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    Why are ob/gyns burning out?

     

    Data show that burnout in our specialty is increasing, and not surprisingly is associated with a decline in satisfaction with work-life balance.7,8 Unfortunately, the outlook for burnout among ob/gyn trainees is no better. Two different surveys of residency programs from around the country found that 50%–89% of residents had burnout and that it was significantly associated with career choice dissatisfaction and depression.9,10

    Why is burnout increasing, particularly in our specialty? One important factor relates to the recent changes in healthcare delivery in the United States. More than 900 readers responded to the first annual Labor Force survey in the January 2016 issue of Contemporary OB/GYN. Sixty-two percent reported that they were less optimistic about their future. They attributed this mostly to healthcare reform, inadequate reimbursement, insufficient time with patients, and electronic medical records. The majority of responders said that both their workload and stress levels had increased in the past year. More time spent on administrative tasks, ineffective or burdensome technology, and increased patient volume were cited as the principal causes of increased work stress.

    Notably, only 32% of the respondents reported being satisfied with their job situation, whereas 37% reported being somewhat dissatisfied, and 20% reported being very dissatisfied. Not surprisingly, 40% of respondents reported that they are considering a job change in the next 12 months, and another 20% had transitioned to part-time, both groups driven primarily by a desire to achieve a better work-life balance.11

    Notably for the ob/gyn workforce, female gender and younger age are consistently cited as risk factors for physician burnout. A recent study of more than 7000 US physicians assessed work-home conflict in dual-career relationships and found that female physicians were 60% more likely than male physicians to report signs or symptoms of burnout.12 Female ob/gyns tend to take more time away from clinical practice to care for their families than do their male partners.13 One study found that up to 23% of female ob/gyns younger than age 40 had reduced their work hours or had taken extended periods of time off compared to just 5% of their male counterparts.14

    The changing demographics of ob/gyn residencies, with women making up more than 80% of graduating classes each year, make these issues particularly relevant to our profession.

    Why is it important that we as a specialty address burnout? The consequences of burnout extend beyond the individual physician, affecting patient care and eroding our profession. Burned-out physicians have higher rates of mental illness, substance abuse, and suicide. Unfortunately, studies show that physicians are not likely to ask for assistance with either depression or substance abuse problems, possibly because of fear of professional exposure.15-17 Additionally, burned-out physicians are less likely to comply with age- and sex-appropriate healthcare screening guidelines for themselves, to employ personal wellness promotion strategies, or to adhere to Centers for Disease Control and Prevention recommendations for aerobic exercise.18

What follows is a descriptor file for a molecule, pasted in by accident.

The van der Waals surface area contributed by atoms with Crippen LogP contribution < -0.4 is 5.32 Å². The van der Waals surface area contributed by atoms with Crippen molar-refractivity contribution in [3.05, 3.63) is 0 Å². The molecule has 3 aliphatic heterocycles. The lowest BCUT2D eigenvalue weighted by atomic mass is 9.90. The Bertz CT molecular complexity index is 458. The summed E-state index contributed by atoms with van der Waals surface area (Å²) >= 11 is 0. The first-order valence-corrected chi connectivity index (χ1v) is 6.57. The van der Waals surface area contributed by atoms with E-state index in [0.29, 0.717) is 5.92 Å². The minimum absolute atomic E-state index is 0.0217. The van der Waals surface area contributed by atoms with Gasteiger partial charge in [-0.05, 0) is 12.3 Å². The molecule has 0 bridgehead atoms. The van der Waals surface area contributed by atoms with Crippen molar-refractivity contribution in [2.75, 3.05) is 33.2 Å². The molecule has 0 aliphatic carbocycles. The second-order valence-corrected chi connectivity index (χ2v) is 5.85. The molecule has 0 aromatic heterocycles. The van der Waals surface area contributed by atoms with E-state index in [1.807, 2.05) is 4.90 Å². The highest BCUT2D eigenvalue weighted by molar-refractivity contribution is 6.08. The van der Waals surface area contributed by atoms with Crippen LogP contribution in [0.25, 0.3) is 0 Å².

Ilana Cass, MD
    Dr. Cass is an Assistant Professor of Obstetrics and Gynecology, UCLA/Cedars-Sinai Medical Center, Los Angeles, Calif.
    Linda R Duska, MD, MPH
    Dr Duska is Professor, Obstetrics and Gynecology, Division of Gynecologic Oncology, Fellowship Director, Gynecologic Oncology, and ...

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    • Anonymous
      I think the tragedy of those 400 suicides is more a personal tragedy and less a bad return on investment!
    • Good article addressing most important issue facing the future of this specialty. The solution does not lie in yet more seminars to teach coping skills or research to document the obvious. We are tired of "coping". The only solution to the epidemic involves recognition by physician leadership that this is the tipping point and it is way past time physicians said "enough" and took back control of US Healthcare. The revolt against ABMS should be only the beginning. Physicians can learn to bind together or perish, plain and simple...
    • Anonymous
      Could not agree with the prior post. However, I would also point out that in addition to the myriad "burn out" factors that have been commented on and studied, the authors of this timely editorial did not devote enough commentary and analysis, is the issue of terrorism perpetuated on our specialty by the legal profession. This sad state of affairs is facilitated by unscrupulous colleagues that bend consensus, establish false parameters and bend the curve reality to suit a narrative that does not promote better outcomes. Rather, it has hastened the trends that were discussed in the article. Fortunately, our specialty has evolved to the point of recognizing the insanity of trying to be everything to all people. At the same time, we need to train our residents and impart on our younger colleagues the wisdom of our experience. Unless the aforementioned destructive trend ends with rational solutions, burn-out will produce a scarcity of providers. At that point, it may be too late.

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